Sri Lanka imposes state of emergency over communal violence

Sri Lanka’s government has imposed a nation-wide state of emergency to “take stern action” against people instigating communal violence, a government spokesman has said.

The meassure comes after a local curfew was imposed on Monday in the central city Kandy, after days of unrest between religious communities with a Buddhist man killed and Muslim businesses set ablaze.

Police said on Monday there had been riots and arson attacks since the weekend in Kandy district, while sources told Al Jazeera the violence was spreading throughout the South Asian island nation.

In the past, religious and ethnic violence had turned deadly in Sri Lanka, where Muslims account for 10 percent of the 21 million population, and Buddhists Sinhalese make up nearly 75 percent. Another 13 percent of the population are Hindus.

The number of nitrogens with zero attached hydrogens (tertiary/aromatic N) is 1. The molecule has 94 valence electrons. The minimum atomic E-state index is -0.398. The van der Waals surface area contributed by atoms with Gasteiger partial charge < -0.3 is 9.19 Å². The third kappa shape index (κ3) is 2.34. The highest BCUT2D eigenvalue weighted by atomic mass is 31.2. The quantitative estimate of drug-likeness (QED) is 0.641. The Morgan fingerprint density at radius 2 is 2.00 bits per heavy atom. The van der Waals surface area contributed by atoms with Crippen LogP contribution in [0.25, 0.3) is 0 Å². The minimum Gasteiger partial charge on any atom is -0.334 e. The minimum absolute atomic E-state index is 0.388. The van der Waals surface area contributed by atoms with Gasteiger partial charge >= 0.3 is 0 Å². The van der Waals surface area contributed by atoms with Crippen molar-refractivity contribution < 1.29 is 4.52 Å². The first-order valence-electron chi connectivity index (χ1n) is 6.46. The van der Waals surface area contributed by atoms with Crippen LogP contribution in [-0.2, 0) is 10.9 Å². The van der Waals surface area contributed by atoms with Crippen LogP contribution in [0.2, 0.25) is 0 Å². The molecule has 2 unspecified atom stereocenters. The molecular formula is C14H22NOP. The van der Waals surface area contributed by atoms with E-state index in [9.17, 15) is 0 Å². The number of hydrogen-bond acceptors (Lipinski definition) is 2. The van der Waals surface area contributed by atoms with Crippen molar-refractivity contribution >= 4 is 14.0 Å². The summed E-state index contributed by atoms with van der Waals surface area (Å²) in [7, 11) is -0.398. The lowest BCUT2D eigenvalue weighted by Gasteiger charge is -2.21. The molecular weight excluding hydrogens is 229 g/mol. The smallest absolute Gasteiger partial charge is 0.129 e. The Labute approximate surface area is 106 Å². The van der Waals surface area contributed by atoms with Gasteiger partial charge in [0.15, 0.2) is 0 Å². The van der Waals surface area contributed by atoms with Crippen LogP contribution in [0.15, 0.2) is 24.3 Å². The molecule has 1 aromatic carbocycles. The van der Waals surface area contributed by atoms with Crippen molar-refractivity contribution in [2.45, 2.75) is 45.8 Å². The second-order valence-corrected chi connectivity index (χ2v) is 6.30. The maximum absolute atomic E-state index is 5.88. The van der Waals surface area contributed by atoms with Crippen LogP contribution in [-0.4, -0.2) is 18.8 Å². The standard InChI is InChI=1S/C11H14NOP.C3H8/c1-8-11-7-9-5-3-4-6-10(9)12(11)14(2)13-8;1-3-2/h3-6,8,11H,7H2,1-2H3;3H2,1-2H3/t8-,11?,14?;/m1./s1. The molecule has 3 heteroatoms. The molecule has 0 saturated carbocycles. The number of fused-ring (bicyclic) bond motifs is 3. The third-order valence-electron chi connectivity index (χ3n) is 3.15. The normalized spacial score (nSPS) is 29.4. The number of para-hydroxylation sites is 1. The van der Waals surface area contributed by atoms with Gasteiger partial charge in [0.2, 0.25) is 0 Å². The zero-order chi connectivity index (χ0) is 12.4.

Some observers blame the nationalist Buddhist organisation Bodu Bala Sena (BBS) group for the ongoing violence.

In February 2018, five people were wounded and several shops and a mosque were damaged during a clash between Buddhist and Muslim groups.

In June 2014, an anti-Muslim campaign was launched following the deadly Aluthgama riots.

Some hardline Buddhist groups have also accused Muslim groups of forcing people to convert to Islam and vandalising Buddhist archaeological sites.

President Maithripala Siresena had vowed to investigate anti-Muslim crimes after assuming power in 2015, but no significant progress has been reported.

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